Both the fi replace and walls had with its antique cabinets, sideboards and
u n d e rgone extensive changes that had been pot-b e llied stove (from the attic). This led
made over many decades. Contemporary into a talk of previous occupants and a caretaker.
alterations had brought back the character of Marion talked of the many treasures
the original room. discovered as the house was being laboriously
restored. These included original Riker letters,
financial records, and house furnishings.
The music room was a perfect setting for
leisure, relaxation and good conve rs at i o n .
It fe at u red ori ginal f l o o rs , silk curt a i n s ,
a ch a n d e l i e r, an old wall map , a n d, a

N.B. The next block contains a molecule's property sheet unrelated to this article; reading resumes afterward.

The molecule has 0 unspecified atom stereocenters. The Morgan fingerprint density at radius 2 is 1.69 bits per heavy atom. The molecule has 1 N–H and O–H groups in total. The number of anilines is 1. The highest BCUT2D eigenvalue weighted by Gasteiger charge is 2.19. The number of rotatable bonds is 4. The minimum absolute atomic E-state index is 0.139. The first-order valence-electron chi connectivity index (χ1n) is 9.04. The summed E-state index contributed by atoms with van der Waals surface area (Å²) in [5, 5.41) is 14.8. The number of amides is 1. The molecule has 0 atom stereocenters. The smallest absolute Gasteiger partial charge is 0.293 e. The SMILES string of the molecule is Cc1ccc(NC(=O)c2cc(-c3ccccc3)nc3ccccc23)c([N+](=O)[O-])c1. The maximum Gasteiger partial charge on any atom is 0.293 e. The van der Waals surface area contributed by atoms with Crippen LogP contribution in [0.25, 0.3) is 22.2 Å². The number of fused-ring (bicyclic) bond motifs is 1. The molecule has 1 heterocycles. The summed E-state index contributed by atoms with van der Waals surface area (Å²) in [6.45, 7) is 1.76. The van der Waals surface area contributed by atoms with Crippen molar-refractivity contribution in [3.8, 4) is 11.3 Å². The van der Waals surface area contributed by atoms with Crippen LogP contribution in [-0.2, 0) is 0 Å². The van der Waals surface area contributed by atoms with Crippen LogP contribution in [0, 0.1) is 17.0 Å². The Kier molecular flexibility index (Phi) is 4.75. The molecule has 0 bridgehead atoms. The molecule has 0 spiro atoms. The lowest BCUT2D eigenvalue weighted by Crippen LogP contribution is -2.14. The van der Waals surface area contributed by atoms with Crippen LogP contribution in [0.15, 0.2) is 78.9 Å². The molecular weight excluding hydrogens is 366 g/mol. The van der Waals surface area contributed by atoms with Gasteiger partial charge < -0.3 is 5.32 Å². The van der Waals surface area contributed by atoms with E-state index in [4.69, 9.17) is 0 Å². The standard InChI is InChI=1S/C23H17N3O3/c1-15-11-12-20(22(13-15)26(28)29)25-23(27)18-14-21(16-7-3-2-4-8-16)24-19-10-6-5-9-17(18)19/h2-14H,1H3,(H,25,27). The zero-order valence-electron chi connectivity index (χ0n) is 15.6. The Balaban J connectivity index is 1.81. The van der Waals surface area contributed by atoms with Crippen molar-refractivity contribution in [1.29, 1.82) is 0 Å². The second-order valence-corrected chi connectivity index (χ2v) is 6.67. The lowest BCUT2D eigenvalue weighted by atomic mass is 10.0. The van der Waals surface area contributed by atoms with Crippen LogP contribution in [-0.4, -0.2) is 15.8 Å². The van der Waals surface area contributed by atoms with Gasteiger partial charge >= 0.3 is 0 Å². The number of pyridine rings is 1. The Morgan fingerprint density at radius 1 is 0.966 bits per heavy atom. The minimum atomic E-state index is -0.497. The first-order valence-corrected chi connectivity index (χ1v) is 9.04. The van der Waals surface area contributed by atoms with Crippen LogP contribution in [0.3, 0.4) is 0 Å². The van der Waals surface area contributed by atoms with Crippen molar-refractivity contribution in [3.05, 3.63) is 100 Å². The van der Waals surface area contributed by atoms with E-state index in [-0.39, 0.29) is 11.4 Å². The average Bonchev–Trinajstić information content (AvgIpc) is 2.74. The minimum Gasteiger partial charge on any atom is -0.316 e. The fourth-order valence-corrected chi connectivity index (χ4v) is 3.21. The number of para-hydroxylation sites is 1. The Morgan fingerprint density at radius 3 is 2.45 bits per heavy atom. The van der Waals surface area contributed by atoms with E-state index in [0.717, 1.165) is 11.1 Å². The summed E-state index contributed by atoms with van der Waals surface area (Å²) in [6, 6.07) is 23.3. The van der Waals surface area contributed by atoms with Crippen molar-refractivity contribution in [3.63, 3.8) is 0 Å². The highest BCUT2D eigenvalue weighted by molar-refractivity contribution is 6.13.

p ri zed possession, an 1888 ro s ewo o d
At all times Marion went to great lengths
Marion informed the audience that the to explain the restoration process.
Riker farmland originally had twelve farm She concluded the tour with two
houses, of which Lent-Riker was the only n o t eworthy statements. The first referred to
one left, probably saved because of the “the romance and adventure that I feel with
cemetery’s consecrated grounds. She also this house.” The second stated that she and
told of the two boys from Suga rl o a f, Michael were “privileged and honored to be
N ew York, who had greatly aided in the the house’s caretakers,” and that they would
restoration. be buried in the cemetery.
Continued on Page 13
35 Treasures Slocum Survivors dedicated a monument in
Continued from Page 1
honor of the disaster’s 61 unidentified dead. An
annual commemoration, now led by the General
fascinating tale of our heritage and connects each
Slocum Memorial Association, is conducted each
of us to a specific time and place in Queens.
June at the cemetery. 2004 will mark the